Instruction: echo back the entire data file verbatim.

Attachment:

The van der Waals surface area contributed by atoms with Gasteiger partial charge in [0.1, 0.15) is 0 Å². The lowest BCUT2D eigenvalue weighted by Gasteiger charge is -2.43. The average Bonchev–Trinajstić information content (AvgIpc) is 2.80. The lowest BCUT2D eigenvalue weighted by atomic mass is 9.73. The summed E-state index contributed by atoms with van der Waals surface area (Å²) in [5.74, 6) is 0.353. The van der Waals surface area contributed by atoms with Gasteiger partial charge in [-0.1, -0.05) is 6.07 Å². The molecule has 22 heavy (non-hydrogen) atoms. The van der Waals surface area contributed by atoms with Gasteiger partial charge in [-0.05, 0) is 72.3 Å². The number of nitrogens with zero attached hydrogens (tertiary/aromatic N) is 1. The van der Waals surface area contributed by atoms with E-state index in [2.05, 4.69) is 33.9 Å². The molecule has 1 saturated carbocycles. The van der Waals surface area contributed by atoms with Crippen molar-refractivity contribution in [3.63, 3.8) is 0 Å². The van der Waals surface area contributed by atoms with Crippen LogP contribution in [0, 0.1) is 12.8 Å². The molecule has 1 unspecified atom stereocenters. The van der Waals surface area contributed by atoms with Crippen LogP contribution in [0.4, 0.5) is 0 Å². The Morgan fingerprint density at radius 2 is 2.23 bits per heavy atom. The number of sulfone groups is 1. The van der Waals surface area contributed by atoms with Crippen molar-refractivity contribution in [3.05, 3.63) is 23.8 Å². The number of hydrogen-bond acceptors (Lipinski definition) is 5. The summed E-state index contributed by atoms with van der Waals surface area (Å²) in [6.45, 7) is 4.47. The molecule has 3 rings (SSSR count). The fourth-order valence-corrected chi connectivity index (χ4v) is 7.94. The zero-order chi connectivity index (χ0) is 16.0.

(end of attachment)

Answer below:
The van der Waals surface area contributed by atoms with Gasteiger partial charge in [0.1, 0.15) is 0 Å². The lowest BCUT2D eigenvalue weighted by Gasteiger charge is -2.43. The average Bonchev–Trinajstić information content (AvgIpc) is 2.80. The lowest BCUT2D eigenvalue weighted by atomic mass is 9.73. The summed E-state index contributed by atoms with van der Waals surface area (Å²) in [5.74, 6) is 0.353. The van der Waals surface area contributed by atoms with Gasteiger partial charge in [-0.1, -0.05) is 6.07 Å². The molecule has 22 heavy (non-hydrogen) atoms. The van der Waals surface area contributed by atoms with Gasteiger partial charge in [-0.05, 0) is 72.3 Å². The number of nitrogens with zero attached hydrogens (tertiary/aromatic N) is 1. The van der Waals surface area contributed by atoms with E-state index in [2.05, 4.69) is 33.9 Å². The molecule has 1 saturated carbocycles. The van der Waals surface area contributed by atoms with Crippen molar-refractivity contribution in [3.63, 3.8) is 0 Å². The van der Waals surface area contributed by atoms with Crippen LogP contribution in [0, 0.1) is 12.8 Å². The molecule has 1 unspecified atom stereocenters. The van der Waals surface area contributed by atoms with Crippen LogP contribution in [0.4, 0.5) is 0 Å². The Morgan fingerprint density at radius 2 is 2.23 bits per heavy atom. The number of sulfone groups is 1. The van der Waals surface area contributed by atoms with Crippen molar-refractivity contribution in [3.05, 3.63) is 23.8 Å². The number of hydrogen-bond acceptors (Lipinski definition) is 5. The summed E-state index contributed by atoms with van der Waals surface area (Å²) in [6.45, 7) is 4.47. The molecule has 3 rings (SSSR count). The fourth-order valence-corrected chi connectivity index (χ4v) is 7.94. The zero-order chi connectivity index (χ0) is 16.0.